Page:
The scale-dependent response of an instrumented full-scale wind turbine is studied under neutrally stratified conditions. The analysis is focused on the linkage between the incoming flow, turbine power output and foundation strain. Wind speed, measured from sonic anemometers installed on a meteorological tower, and foundation strain were sampled at 20 Hz, while the turbine power was sampled at 1 Hz. A wavelet framework and structure function are used to obtain cross correlations among flow turbulence, turbine power and strain across scales as well as to quantify intermittent signatures in both flow and turbine quantities. Results indicate that correlation between the streamwise velocity component of the wind flow and turbine power is maximised across all scales larger than the rotor radius for wind measured at the turbine hub height. The characteristic time lag associated with maximum correlation is shown to be consistent with the Taylors hypothesis for turbulent scales smaller than the separation between the meteorological tower and the turbine. However, it decreases with increasing scale size and diminishes to zero at scales on the order of the boundary layer thickness. Turbine power and strain fluctuations exhibited practically the same behaviour at scales larger than two rotor diameters. At those scales, the cross correlation between these quantities resulted ∼0.99 and remains still over 0.9 at the scale of rotor radius. Below this scale, the correlation decreases logarithmically with scale. The strong linkage between power and strain for all the relevant scales would eventually allow the analysis of dynamic forcing on the foundation based on the power output. Intermittency on the flow is shown to be transferred and amplified by the turbine, leading to highly intermittent power output.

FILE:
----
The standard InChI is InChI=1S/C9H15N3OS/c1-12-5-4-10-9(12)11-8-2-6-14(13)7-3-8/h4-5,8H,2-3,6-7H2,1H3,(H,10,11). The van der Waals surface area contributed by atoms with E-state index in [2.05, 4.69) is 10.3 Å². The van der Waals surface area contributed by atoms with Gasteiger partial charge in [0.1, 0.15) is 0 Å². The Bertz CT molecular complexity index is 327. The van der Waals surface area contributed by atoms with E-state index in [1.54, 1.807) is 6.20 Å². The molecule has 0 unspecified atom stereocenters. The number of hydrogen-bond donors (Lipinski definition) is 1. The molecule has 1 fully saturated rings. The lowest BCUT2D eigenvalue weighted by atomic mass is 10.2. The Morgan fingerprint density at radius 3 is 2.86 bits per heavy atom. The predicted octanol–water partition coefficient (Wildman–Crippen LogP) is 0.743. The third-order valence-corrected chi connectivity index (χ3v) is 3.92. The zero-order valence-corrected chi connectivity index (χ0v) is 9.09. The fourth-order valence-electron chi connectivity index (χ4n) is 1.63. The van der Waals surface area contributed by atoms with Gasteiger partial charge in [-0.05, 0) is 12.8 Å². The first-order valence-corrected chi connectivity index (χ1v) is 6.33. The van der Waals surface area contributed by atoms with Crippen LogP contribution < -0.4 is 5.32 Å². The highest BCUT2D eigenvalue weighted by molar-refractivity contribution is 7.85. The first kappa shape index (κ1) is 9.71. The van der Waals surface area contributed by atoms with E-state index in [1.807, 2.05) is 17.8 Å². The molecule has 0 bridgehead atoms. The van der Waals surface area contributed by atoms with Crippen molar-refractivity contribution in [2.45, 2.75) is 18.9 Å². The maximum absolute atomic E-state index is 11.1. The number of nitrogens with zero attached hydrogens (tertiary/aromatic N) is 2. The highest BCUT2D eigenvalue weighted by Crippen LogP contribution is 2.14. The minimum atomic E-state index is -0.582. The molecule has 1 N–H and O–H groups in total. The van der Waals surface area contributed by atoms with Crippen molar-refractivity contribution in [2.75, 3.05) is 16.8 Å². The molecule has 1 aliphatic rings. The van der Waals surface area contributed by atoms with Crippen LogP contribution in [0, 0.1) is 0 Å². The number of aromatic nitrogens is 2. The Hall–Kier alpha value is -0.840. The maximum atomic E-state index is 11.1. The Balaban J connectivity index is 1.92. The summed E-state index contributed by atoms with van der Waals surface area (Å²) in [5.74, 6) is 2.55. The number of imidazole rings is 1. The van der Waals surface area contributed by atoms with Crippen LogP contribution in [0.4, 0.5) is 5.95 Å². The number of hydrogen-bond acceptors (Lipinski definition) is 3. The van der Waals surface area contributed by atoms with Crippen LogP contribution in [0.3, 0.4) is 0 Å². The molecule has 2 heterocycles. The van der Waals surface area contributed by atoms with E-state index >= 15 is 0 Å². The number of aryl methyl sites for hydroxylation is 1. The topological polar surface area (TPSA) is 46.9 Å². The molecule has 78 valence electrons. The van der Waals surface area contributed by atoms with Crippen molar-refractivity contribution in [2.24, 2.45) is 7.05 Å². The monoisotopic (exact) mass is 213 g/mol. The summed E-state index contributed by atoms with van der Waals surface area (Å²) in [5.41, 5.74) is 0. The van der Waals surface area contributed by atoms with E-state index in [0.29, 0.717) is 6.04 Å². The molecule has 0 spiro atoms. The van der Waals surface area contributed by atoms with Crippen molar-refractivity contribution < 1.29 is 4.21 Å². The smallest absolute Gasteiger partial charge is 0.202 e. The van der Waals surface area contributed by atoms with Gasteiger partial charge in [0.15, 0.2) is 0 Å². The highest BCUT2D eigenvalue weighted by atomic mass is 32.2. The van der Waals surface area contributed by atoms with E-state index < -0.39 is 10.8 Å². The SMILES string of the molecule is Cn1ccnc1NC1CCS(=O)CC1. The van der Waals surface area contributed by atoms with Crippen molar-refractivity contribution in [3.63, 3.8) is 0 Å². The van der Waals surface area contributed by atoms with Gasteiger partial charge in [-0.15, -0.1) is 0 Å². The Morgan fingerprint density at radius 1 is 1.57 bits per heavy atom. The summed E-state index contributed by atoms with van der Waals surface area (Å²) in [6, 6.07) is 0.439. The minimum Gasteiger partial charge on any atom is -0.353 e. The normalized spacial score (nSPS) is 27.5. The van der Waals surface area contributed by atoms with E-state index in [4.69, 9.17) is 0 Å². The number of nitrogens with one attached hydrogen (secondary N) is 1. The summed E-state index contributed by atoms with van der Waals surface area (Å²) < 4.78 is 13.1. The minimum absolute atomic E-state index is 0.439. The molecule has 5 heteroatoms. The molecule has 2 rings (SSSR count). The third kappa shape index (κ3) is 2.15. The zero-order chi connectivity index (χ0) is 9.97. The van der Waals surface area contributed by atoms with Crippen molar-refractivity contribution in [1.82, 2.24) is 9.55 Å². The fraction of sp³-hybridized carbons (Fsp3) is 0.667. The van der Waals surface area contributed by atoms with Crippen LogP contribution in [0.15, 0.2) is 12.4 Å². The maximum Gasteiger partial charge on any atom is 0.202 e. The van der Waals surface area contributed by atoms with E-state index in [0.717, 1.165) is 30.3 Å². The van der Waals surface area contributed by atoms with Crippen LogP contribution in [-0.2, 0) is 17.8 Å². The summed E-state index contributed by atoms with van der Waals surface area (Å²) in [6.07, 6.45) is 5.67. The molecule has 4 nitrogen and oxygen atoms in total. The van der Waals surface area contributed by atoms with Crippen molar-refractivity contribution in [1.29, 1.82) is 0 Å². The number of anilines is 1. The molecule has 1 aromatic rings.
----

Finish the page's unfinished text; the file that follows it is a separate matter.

Bibliographical noteFunding Information:
This work was financially supported by the US Department of Energy DOE [DE-EE0002980].
© 2015 Taylor & Francis.
- field experiment
- flow-structure interaction
- turbine loading
- wavelet analysis
- wind turbine